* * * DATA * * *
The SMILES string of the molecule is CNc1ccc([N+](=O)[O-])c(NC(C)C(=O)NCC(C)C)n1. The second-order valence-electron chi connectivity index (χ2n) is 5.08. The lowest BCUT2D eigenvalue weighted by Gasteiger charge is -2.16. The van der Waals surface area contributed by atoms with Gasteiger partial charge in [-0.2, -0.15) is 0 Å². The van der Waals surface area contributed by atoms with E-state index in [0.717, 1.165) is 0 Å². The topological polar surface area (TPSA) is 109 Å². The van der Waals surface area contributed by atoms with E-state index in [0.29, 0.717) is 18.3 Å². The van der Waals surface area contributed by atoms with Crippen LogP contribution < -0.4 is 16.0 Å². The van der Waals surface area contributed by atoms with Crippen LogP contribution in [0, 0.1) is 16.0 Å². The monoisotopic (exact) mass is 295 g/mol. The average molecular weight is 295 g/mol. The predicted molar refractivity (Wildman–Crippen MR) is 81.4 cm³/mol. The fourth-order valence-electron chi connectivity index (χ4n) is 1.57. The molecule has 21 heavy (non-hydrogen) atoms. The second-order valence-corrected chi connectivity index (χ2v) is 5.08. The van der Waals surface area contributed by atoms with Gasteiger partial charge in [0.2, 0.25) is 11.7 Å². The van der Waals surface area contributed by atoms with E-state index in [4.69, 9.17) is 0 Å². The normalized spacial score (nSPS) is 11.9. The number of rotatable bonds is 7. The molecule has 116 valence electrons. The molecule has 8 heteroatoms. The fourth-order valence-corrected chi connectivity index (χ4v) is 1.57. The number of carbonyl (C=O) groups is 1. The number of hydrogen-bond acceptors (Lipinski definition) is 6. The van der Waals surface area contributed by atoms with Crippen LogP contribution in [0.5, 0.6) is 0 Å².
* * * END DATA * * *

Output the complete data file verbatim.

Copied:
The SMILES string of the molecule is CNc1ccc([N+](=O)[O-])c(NC(C)C(=O)NCC(C)C)n1. The second-order valence-electron chi connectivity index (χ2n) is 5.08. The lowest BCUT2D eigenvalue weighted by Gasteiger charge is -2.16. The van der Waals surface area contributed by atoms with Gasteiger partial charge in [-0.2, -0.15) is 0 Å². The van der Waals surface area contributed by atoms with E-state index in [0.717, 1.165) is 0 Å². The topological polar surface area (TPSA) is 109 Å². The van der Waals surface area contributed by atoms with E-state index in [0.29, 0.717) is 18.3 Å². The van der Waals surface area contributed by atoms with Crippen LogP contribution < -0.4 is 16.0 Å². The van der Waals surface area contributed by atoms with Crippen LogP contribution in [0, 0.1) is 16.0 Å². The monoisotopic (exact) mass is 295 g/mol. The average molecular weight is 295 g/mol. The predicted molar refractivity (Wildman–Crippen MR) is 81.4 cm³/mol. The fourth-order valence-electron chi connectivity index (χ4n) is 1.57. The molecule has 21 heavy (non-hydrogen) atoms. The second-order valence-corrected chi connectivity index (χ2v) is 5.08. The van der Waals surface area contributed by atoms with Gasteiger partial charge in [0.2, 0.25) is 11.7 Å². The van der Waals surface area contributed by atoms with E-state index in [4.69, 9.17) is 0 Å². The normalized spacial score (nSPS) is 11.9. The number of rotatable bonds is 7. The molecule has 116 valence electrons. The molecule has 8 heteroatoms. The fourth-order valence-corrected chi connectivity index (χ4v) is 1.57. The number of carbonyl (C=O) groups is 1. The number of hydrogen-bond acceptors (Lipinski definition) is 6. The van der Waals surface area contributed by atoms with Crippen LogP contribution in [0.5, 0.6) is 0 Å².